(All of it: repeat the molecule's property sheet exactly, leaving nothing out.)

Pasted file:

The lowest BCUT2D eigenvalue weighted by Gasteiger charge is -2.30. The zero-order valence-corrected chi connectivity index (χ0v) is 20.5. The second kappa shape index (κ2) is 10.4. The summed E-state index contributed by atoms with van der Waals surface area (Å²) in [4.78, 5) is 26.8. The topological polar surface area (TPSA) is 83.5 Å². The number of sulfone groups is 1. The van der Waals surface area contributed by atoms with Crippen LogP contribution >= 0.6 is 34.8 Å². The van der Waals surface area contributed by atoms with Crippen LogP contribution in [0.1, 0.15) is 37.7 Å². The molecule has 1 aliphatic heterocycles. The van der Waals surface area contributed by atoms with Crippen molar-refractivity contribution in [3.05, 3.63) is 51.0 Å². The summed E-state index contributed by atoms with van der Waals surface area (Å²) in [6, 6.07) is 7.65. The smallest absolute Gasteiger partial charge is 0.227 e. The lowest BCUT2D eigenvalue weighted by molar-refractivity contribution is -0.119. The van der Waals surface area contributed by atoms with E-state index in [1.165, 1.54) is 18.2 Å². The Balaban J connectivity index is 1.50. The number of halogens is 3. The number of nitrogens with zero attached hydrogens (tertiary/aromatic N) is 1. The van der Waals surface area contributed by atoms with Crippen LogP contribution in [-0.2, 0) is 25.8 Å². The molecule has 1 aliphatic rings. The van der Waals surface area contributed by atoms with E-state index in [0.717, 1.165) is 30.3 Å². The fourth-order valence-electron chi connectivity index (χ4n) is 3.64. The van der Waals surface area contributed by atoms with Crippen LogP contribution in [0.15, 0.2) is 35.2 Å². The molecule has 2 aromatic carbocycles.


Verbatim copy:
The lowest BCUT2D eigenvalue weighted by Gasteiger charge is -2.30. The zero-order valence-corrected chi connectivity index (χ0v) is 20.5. The second kappa shape index (κ2) is 10.4. The summed E-state index contributed by atoms with van der Waals surface area (Å²) in [4.78, 5) is 26.8. The topological polar surface area (TPSA) is 83.5 Å². The number of sulfone groups is 1. The van der Waals surface area contributed by atoms with Crippen LogP contribution >= 0.6 is 34.8 Å². The van der Waals surface area contributed by atoms with Crippen LogP contribution in [0.1, 0.15) is 37.7 Å². The molecule has 1 aliphatic heterocycles. The van der Waals surface area contributed by atoms with Crippen molar-refractivity contribution in [3.05, 3.63) is 51.0 Å². The summed E-state index contributed by atoms with van der Waals surface area (Å²) in [6, 6.07) is 7.65. The smallest absolute Gasteiger partial charge is 0.227 e. The lowest BCUT2D eigenvalue weighted by molar-refractivity contribution is -0.119. The van der Waals surface area contributed by atoms with E-state index in [1.165, 1.54) is 18.2 Å². The Balaban J connectivity index is 1.50. The number of halogens is 3. The number of nitrogens with zero attached hydrogens (tertiary/aromatic N) is 1. The van der Waals surface area contributed by atoms with Crippen LogP contribution in [-0.2, 0) is 25.8 Å². The molecule has 1 aliphatic rings. The van der Waals surface area contributed by atoms with E-state index in [0.717, 1.165) is 30.3 Å². The fourth-order valence-electron chi connectivity index (χ4n) is 3.64. The van der Waals surface area contributed by atoms with Crippen LogP contribution in [0.15, 0.2) is 35.2 Å². The molecule has 2 aromatic carbocycles.